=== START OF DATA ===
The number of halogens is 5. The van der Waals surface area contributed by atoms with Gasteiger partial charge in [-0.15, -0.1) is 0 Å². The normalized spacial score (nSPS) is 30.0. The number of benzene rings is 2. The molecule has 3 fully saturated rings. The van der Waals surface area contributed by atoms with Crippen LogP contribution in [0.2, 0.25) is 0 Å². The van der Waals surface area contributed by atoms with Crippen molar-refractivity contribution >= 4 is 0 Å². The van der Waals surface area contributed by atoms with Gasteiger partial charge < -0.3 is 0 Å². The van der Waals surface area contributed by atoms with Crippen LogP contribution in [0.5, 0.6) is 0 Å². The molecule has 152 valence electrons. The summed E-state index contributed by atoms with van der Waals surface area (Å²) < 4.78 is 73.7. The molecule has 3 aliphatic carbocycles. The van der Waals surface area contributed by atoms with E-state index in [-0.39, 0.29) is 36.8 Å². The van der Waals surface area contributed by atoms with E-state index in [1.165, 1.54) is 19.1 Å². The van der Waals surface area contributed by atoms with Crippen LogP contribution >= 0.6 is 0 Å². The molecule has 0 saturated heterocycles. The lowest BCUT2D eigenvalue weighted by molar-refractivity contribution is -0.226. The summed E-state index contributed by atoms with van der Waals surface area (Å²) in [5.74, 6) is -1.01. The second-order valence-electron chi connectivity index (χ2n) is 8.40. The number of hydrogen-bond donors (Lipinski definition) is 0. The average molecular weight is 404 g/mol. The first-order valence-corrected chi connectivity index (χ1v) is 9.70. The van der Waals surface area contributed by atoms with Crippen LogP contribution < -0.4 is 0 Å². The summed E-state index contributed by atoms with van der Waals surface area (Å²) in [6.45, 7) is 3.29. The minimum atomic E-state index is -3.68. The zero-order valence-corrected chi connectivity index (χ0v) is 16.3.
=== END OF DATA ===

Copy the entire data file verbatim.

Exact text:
The number of halogens is 5. The van der Waals surface area contributed by atoms with Gasteiger partial charge in [-0.15, -0.1) is 0 Å². The normalized spacial score (nSPS) is 30.0. The number of benzene rings is 2. The molecule has 3 fully saturated rings. The van der Waals surface area contributed by atoms with Crippen LogP contribution in [0.2, 0.25) is 0 Å². The van der Waals surface area contributed by atoms with Crippen molar-refractivity contribution >= 4 is 0 Å². The van der Waals surface area contributed by atoms with Gasteiger partial charge < -0.3 is 0 Å². The van der Waals surface area contributed by atoms with Crippen LogP contribution in [0.5, 0.6) is 0 Å². The molecule has 152 valence electrons. The summed E-state index contributed by atoms with van der Waals surface area (Å²) < 4.78 is 73.7. The molecule has 3 aliphatic carbocycles. The van der Waals surface area contributed by atoms with E-state index in [-0.39, 0.29) is 36.8 Å². The van der Waals surface area contributed by atoms with E-state index in [1.165, 1.54) is 19.1 Å². The van der Waals surface area contributed by atoms with Crippen LogP contribution >= 0.6 is 0 Å². The molecule has 0 saturated heterocycles. The lowest BCUT2D eigenvalue weighted by molar-refractivity contribution is -0.226. The summed E-state index contributed by atoms with van der Waals surface area (Å²) in [5.74, 6) is -1.01. The second-order valence-electron chi connectivity index (χ2n) is 8.40. The number of hydrogen-bond donors (Lipinski definition) is 0. The average molecular weight is 404 g/mol. The first-order valence-corrected chi connectivity index (χ1v) is 9.70. The van der Waals surface area contributed by atoms with Crippen LogP contribution < -0.4 is 0 Å². The summed E-state index contributed by atoms with van der Waals surface area (Å²) in [6.45, 7) is 3.29. The minimum atomic E-state index is -3.68. The zero-order valence-corrected chi connectivity index (χ0v) is 16.3.